Western Rattlesnake

BEN PIERCE/CHRONICLE A rattlesnake shakes its rattle in Bear Trap Canyon Trail long the Madison River in southwest Montana.

The western rattlesnake is the only poisonous snake species found in the Rocky Mountain region. The western rattler has retractable fangs that deliver blood-altering venom. Bites are typically painful, but rarely fatal.

Almost universally feared, the western rattler will flee from footsteps and uses its rattle to give warning. When agitated, the rattler will hold its ground and strike if threatened.

Western rattlesnakes locate prey using heat sensors and feed primarily on small rodents and rabbits. They are most active in Montana from April through October. In the winter, western rattlers den communally, sometimes with bull snakes.

Western rattlesnakes are most often found in grasslands, sagebrush, and rocky woods and in canyons. Adult snakes are typically four feet in length with a wide, triangular head. Dark brown markings line the back of the western rattler. The markings turn to ringed bands near the tail.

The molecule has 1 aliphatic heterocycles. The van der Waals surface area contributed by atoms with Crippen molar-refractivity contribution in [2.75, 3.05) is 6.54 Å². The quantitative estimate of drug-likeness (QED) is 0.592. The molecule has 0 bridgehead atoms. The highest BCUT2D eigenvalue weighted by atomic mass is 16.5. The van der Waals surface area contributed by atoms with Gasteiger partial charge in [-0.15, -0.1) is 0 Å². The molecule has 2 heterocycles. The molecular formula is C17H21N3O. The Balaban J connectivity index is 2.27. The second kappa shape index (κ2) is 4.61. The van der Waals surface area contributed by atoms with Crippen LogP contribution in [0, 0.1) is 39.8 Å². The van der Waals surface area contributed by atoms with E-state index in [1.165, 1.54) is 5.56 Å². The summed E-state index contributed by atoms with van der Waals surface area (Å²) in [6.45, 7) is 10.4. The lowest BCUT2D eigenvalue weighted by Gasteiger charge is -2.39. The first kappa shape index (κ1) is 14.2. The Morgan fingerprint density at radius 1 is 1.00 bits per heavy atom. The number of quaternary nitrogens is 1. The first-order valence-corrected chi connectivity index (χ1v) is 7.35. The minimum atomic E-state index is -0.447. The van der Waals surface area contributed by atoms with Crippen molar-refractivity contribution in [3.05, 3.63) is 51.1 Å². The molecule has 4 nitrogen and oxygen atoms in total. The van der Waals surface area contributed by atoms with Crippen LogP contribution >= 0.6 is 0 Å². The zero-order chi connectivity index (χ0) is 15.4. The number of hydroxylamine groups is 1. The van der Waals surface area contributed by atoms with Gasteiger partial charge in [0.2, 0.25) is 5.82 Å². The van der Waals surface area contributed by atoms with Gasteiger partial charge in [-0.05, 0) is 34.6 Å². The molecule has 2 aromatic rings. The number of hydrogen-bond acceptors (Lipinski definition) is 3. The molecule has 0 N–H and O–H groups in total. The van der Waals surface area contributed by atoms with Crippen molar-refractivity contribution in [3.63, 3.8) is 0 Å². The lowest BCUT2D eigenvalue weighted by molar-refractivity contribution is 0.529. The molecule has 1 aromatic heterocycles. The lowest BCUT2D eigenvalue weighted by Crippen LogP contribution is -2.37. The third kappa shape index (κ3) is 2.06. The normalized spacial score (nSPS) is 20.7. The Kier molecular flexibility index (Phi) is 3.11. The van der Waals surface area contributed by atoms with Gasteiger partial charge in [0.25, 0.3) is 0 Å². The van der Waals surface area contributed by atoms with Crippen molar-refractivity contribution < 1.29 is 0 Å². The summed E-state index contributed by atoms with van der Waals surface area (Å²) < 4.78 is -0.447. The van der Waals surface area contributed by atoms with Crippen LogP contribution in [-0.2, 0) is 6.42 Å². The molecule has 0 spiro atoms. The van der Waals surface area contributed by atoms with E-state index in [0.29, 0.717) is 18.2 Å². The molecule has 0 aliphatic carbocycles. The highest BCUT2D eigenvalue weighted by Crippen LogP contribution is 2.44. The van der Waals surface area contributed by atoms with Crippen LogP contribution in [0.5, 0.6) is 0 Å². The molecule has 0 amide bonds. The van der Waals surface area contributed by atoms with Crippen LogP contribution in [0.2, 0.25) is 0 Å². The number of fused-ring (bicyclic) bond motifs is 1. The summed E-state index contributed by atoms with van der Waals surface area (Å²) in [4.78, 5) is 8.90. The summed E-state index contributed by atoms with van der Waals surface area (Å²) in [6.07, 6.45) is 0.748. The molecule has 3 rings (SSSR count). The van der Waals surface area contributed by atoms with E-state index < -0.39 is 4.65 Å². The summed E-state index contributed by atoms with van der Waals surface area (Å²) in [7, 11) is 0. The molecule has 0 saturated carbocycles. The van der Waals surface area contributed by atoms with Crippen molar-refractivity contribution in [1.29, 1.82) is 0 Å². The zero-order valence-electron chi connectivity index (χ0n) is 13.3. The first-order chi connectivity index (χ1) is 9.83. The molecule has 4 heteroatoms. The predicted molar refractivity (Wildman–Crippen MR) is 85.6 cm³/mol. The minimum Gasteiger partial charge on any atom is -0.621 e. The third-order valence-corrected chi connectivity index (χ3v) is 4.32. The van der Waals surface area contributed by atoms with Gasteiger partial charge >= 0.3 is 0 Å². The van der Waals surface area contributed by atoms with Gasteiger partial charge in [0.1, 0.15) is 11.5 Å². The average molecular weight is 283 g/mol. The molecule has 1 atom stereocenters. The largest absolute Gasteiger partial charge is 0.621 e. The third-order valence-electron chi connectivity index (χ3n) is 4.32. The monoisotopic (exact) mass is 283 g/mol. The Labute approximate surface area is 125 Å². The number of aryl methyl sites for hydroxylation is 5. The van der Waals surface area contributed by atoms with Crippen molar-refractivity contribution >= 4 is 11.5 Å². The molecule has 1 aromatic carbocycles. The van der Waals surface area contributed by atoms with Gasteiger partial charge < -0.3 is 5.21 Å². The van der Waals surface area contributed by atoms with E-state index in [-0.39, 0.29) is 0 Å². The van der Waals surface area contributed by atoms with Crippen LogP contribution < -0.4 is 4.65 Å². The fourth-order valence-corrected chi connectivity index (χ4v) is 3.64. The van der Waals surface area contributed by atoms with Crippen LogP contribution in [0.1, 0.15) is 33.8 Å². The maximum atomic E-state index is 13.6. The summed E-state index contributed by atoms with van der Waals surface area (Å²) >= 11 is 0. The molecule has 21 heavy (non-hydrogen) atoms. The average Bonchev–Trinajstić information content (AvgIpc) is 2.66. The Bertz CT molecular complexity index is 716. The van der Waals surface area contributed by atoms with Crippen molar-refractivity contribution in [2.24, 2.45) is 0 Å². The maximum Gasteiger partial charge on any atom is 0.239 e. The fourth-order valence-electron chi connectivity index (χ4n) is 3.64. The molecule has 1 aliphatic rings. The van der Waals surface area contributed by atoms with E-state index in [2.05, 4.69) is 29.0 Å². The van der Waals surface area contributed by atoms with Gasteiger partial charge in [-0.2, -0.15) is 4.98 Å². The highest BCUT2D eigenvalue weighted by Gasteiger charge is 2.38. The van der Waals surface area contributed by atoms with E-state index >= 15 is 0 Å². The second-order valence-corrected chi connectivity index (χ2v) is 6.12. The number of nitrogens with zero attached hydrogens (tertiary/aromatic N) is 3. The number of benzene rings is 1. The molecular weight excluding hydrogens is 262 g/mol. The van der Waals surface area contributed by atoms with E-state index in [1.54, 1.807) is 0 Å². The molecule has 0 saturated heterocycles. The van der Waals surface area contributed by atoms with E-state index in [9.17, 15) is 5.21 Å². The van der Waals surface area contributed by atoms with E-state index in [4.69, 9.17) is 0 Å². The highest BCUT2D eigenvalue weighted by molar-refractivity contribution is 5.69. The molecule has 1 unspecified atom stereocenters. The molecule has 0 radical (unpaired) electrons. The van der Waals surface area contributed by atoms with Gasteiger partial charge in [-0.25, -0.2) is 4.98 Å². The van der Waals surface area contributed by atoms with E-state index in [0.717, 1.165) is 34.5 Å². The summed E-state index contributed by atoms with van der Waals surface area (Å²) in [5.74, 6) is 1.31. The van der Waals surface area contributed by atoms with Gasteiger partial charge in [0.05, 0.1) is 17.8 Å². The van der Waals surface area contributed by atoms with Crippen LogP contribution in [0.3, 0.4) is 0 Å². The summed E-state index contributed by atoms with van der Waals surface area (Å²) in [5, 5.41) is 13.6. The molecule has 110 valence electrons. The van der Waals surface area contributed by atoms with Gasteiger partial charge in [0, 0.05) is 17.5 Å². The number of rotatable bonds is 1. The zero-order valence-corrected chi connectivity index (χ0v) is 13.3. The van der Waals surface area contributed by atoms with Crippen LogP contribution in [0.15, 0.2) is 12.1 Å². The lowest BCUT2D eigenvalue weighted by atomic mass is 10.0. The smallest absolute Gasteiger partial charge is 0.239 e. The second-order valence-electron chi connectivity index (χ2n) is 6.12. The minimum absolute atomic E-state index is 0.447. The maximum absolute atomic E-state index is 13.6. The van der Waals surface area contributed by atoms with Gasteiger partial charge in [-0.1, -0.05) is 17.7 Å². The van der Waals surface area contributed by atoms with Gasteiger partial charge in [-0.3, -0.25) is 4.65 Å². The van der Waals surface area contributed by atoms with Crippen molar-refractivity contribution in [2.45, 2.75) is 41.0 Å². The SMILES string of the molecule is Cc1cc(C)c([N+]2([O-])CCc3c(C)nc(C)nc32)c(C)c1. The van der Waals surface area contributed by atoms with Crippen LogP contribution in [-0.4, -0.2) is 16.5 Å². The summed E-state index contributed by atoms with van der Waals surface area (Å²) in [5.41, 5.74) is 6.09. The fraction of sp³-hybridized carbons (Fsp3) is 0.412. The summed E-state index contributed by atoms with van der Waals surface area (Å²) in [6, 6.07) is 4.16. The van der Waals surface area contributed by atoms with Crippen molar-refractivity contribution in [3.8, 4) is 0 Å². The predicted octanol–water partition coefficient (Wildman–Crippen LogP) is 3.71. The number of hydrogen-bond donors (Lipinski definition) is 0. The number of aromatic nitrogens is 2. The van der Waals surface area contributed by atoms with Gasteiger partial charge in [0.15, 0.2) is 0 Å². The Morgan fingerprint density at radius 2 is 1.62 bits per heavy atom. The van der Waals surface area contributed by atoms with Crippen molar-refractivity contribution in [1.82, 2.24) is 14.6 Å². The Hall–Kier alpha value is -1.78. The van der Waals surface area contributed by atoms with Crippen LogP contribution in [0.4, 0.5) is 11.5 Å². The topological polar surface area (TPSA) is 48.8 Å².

If you run into a western rattlesnake on the trail, the best response is to freeze your position and allow the snake to retreat.

In the unlikely event of snakebite, remain calm and seek medical attention quickly. As much as possible avoid moving the victim, as movement may spread the venom. Keep the wounded area below heart level and keep the victim warm and calm. If possible, try to identify the snake so the proper antivenin can be administered.